I’m about to enter a spell where my main reading will be student research papers–the end of term marking often leaves me with little energy for fun reading. But I squeezed in another book first, so I thought I’d squeeze in another blog post.
My favorite book podcasts are those where a couple of people chat about what they just read/are reading/may read next (current favorites: The Readers, Book Cougars, and Reading Envy). I don’t even care if I get ideas for books to try–I’m just nosy about what books people choose and why and how they feel about them. So that inspired today’s post.
The Human Flies by Hans Olav Lahlum, translated from Norwegian by Kari Dickson
I heard about this mystery spying on a Twitter conversation. It’s billed as Christie-esque, and I can see that. It’s a locked room mystery with a contained cast of suspects, the residents of an Oslo apartment building where a former WWII Resistance leader is murdered, and it’s strength is more in the twisty plotting than the characterization. This is a doubly historical mystery: the main plot takes place in April, 1968, but it’s set in motion by events dating back to the war. The title refers to “people who at some point in their lives have experienced something so painful and traumatic that they never get over it. They become human flies and spend the rest of their life circling round what happened.”
That formulation comes from Patricia, a brilliant 18-year-old who acts as a kind of Holmes to Inspector Kolbjørn Kristiansen (K2 to his colleagues). Or maybe she’s Nero Wolfe to his Archie Goodwin. Patricia uses a wheelchair following an accident and almost never leaves the house. I wasn’t sure how I felt about this; I enjoyed seeing her puncture the ambitious K2’s self-satisfaction, but on the other hand . . . her disability has made her a recluse (this is true for another of the book’s characters as well). That might be a comment on the differences between 1968 and today, or it might be shallow characterizations. These characters did feel kind of cardboard, but then so does Poirot, more a collection of traits than a fully formed personality.
I found this slow to start, but I was completely sucked in by the end. In a way, every mystery is an excavation of the past–how did we get to the scene of the crime? as the plot moves forward in solving the crime, it also moves backward to discover what led up to it. This plotting has always fascinated me, and I enjoyed the way it was foregrounded here by the dual time frame. I will definitely read more of the series, and I’ll be curious to see if and how the detective characters develop. (I think this series is not available in the US but you can order it from Book Depository. My library had it).
Odes, by Sharon Olds
Trying to get back to reading more poetry. I misread the title of the first poem, “Ode to the Hymen.” Not seeing “the,” I expected a poem about marriage. Boy was I surprised! I might not have been if I’d read the jacket copy, which says Olds “addresses . . . many aspects of love and gender and sexual politics in a collection that is centered on the body and its structures and pleasures.” I’m loving this. Who knew a tampon could be made beautiful?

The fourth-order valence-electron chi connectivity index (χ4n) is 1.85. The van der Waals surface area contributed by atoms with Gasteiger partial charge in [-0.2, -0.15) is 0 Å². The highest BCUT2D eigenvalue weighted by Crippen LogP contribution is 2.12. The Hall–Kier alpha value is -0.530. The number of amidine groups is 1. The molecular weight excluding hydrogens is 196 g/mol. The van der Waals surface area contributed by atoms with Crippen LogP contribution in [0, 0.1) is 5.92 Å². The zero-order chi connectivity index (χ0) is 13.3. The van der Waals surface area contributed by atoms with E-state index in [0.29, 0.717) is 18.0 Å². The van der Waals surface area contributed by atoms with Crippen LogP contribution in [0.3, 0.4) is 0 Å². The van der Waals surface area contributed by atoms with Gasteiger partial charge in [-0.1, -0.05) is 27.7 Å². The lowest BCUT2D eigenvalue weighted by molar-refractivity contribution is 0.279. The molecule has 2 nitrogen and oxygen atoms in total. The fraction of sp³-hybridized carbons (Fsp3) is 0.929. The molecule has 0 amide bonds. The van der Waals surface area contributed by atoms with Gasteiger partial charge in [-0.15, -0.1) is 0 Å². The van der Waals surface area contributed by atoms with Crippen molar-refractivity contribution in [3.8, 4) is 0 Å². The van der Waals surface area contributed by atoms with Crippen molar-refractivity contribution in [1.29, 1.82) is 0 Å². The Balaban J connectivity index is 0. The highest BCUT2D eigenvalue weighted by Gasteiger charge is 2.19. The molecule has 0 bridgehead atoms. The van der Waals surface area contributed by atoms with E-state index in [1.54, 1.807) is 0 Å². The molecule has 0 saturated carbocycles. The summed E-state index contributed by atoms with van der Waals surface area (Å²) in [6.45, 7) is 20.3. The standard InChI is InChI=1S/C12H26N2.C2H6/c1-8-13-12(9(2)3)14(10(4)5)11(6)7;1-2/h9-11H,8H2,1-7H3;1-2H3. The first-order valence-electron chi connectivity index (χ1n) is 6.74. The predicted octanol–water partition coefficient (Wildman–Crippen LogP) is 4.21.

Lolly Willowes, by Sylvia Townsend Warner
I’ve checked this out of the library twice before, but third time seems to be the charm that leads to actual reading. This 1926 novel is a good follow-up to Enchanted Islands because it’s also about a middle-aged woman breaking free of conventions. One third in, I’ve just reached Lolly/Laura’s breakaway from her proper family, and I’m looking forward to seeing what she does. I’m closing in on 50 at the end of this year, so perhaps it’s no surprise this kind of character is so appealing to me now.
Wicked Autumn, by G. M. Malliet, read by Michael Page
A British village mystery with an MI-5 agent-turned-Anglican-vicar as detective seems just up my alley. In fact the setting seems entirely implausible for a more or less current day story–I doubt villages these days are full of women hot to marry the vicar, even if he is a former spy. And would he really have a daily? But my mindless Netflix show lately has been Midsomer Murders, which is nearly as implausible, so I figured I could swallow it. Taken as a fantasy setting, it’s pretty fun so far.
Up Next: (maybe…)
Populism: A Very Short Introduction, by Cas Mudde and Cristóbal Rovira Kaltwasser
I didn’t mean to read two short books on populism so close together, but such are the vagaries of library holds.
Mystery in White, by J. Jefferson Farjeon
A Christmas mystery isn’t exactly seasonal, but this caught my eye at the library and classic/classic-style crime has been hitting the spot lately, so what the heck.
I’ve been feeling the pull to read a romance, and I’ve bought a few lately that friends recommended on Twitter (though lord knows I didn’t need to); I just haven’t decided which one to choose. My giant romance TBR may, in fact, be part of why I’ve been reading so little of it. It’s overwhelming.